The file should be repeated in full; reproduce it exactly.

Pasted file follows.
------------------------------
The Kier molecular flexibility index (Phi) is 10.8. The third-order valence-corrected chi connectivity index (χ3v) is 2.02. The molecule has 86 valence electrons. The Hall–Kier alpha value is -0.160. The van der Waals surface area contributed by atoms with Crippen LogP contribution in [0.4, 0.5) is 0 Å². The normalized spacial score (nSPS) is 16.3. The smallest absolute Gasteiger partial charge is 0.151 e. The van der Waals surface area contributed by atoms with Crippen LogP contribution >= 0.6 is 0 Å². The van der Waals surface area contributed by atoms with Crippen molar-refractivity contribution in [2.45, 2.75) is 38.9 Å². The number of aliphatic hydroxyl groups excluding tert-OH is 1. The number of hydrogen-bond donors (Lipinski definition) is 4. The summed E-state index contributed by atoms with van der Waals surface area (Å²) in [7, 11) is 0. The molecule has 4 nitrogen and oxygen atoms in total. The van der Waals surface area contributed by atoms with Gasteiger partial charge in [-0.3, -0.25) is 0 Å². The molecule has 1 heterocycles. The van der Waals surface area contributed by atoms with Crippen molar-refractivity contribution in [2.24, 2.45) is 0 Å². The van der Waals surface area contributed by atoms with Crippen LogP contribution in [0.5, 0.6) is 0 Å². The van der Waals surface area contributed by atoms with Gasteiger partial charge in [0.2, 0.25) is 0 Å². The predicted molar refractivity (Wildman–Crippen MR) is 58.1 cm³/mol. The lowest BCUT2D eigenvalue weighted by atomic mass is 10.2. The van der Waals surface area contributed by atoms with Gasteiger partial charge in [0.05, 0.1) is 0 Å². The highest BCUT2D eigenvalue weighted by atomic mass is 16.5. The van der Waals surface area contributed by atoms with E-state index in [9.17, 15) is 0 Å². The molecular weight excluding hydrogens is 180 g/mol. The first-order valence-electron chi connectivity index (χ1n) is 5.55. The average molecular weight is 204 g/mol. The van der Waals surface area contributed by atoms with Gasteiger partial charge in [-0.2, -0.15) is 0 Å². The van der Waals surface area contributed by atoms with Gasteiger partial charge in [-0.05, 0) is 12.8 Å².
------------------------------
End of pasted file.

The Kier molecular flexibility index (Phi) is 10.8. The third-order valence-corrected chi connectivity index (χ3v) is 2.02. The molecule has 86 valence electrons. The Hall–Kier alpha value is -0.160. The van der Waals surface area contributed by atoms with Crippen LogP contribution in [0.4, 0.5) is 0 Å². The normalized spacial score (nSPS) is 16.3. The smallest absolute Gasteiger partial charge is 0.151 e. The van der Waals surface area contributed by atoms with Crippen LogP contribution >= 0.6 is 0 Å². The van der Waals surface area contributed by atoms with Crippen molar-refractivity contribution in [2.45, 2.75) is 38.9 Å². The number of aliphatic hydroxyl groups excluding tert-OH is 1. The number of hydrogen-bond donors (Lipinski definition) is 4. The summed E-state index contributed by atoms with van der Waals surface area (Å²) in [7, 11) is 0. The molecule has 4 nitrogen and oxygen atoms in total. The van der Waals surface area contributed by atoms with Gasteiger partial charge in [-0.3, -0.25) is 0 Å². The molecule has 1 heterocycles. The van der Waals surface area contributed by atoms with Crippen molar-refractivity contribution in [2.24, 2.45) is 0 Å². The van der Waals surface area contributed by atoms with Crippen LogP contribution in [0.5, 0.6) is 0 Å². The van der Waals surface area contributed by atoms with Gasteiger partial charge in [0.2, 0.25) is 0 Å². The predicted molar refractivity (Wildman–Crippen MR) is 58.1 cm³/mol. The lowest BCUT2D eigenvalue weighted by atomic mass is 10.2. The van der Waals surface area contributed by atoms with Gasteiger partial charge in [0.05, 0.1) is 0 Å². The highest BCUT2D eigenvalue weighted by atomic mass is 16.5. The van der Waals surface area contributed by atoms with E-state index in [9.17, 15) is 0 Å². The molecular weight excluding hydrogens is 180 g/mol. The first-order valence-electron chi connectivity index (χ1n) is 5.55. The average molecular weight is 204 g/mol. The van der Waals surface area contributed by atoms with Gasteiger partial charge in [-0.2, -0.15) is 0 Å². The van der Waals surface area contributed by atoms with Gasteiger partial charge in [-0.05, 0) is 12.8 Å².